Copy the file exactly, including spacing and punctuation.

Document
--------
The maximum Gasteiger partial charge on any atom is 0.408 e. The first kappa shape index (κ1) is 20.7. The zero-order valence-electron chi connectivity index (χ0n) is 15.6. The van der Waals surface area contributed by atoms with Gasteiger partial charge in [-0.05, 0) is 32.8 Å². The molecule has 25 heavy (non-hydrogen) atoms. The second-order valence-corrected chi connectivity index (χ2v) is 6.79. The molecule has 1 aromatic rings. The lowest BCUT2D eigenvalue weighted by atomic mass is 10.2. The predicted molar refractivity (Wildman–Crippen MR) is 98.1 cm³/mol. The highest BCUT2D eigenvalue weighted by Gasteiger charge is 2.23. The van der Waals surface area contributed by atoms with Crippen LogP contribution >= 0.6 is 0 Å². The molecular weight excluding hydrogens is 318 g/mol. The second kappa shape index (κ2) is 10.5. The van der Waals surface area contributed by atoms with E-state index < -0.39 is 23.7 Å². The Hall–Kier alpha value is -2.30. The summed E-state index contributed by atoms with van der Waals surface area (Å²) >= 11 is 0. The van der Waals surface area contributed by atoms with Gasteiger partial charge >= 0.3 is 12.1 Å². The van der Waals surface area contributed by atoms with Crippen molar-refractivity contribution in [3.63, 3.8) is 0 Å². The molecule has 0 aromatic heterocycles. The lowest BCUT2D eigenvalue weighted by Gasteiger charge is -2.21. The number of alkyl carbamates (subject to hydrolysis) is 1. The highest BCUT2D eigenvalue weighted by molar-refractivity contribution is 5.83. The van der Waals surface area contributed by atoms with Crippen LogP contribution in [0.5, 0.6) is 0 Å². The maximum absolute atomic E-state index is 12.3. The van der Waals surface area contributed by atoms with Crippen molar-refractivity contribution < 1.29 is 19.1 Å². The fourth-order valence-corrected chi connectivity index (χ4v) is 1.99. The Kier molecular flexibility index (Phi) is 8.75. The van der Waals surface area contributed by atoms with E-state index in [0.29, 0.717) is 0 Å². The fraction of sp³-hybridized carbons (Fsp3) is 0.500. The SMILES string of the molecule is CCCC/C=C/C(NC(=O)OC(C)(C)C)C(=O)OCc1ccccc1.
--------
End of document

The maximum Gasteiger partial charge on any atom is 0.408 e. The first kappa shape index (κ1) is 20.7. The zero-order valence-electron chi connectivity index (χ0n) is 15.6. The van der Waals surface area contributed by atoms with Gasteiger partial charge in [-0.05, 0) is 32.8 Å². The molecule has 25 heavy (non-hydrogen) atoms. The second-order valence-corrected chi connectivity index (χ2v) is 6.79. The molecule has 1 aromatic rings. The lowest BCUT2D eigenvalue weighted by atomic mass is 10.2. The predicted molar refractivity (Wildman–Crippen MR) is 98.1 cm³/mol. The highest BCUT2D eigenvalue weighted by Gasteiger charge is 2.23. The van der Waals surface area contributed by atoms with Crippen LogP contribution >= 0.6 is 0 Å². The molecular weight excluding hydrogens is 318 g/mol. The second kappa shape index (κ2) is 10.5. The van der Waals surface area contributed by atoms with E-state index < -0.39 is 23.7 Å². The Hall–Kier alpha value is -2.30. The summed E-state index contributed by atoms with van der Waals surface area (Å²) >= 11 is 0. The van der Waals surface area contributed by atoms with Gasteiger partial charge >= 0.3 is 12.1 Å². The van der Waals surface area contributed by atoms with Crippen molar-refractivity contribution in [3.63, 3.8) is 0 Å². The molecule has 0 aromatic heterocycles. The lowest BCUT2D eigenvalue weighted by Gasteiger charge is -2.21. The number of alkyl carbamates (subject to hydrolysis) is 1. The highest BCUT2D eigenvalue weighted by molar-refractivity contribution is 5.83. The van der Waals surface area contributed by atoms with Crippen LogP contribution in [0.5, 0.6) is 0 Å². The maximum absolute atomic E-state index is 12.3. The van der Waals surface area contributed by atoms with Crippen molar-refractivity contribution < 1.29 is 19.1 Å². The fourth-order valence-corrected chi connectivity index (χ4v) is 1.99. The Kier molecular flexibility index (Phi) is 8.75. The van der Waals surface area contributed by atoms with E-state index in [0.29, 0.717) is 0 Å². The fraction of sp³-hybridized carbons (Fsp3) is 0.500. The SMILES string of the molecule is CCCC/C=C/C(NC(=O)OC(C)(C)C)C(=O)OCc1ccccc1.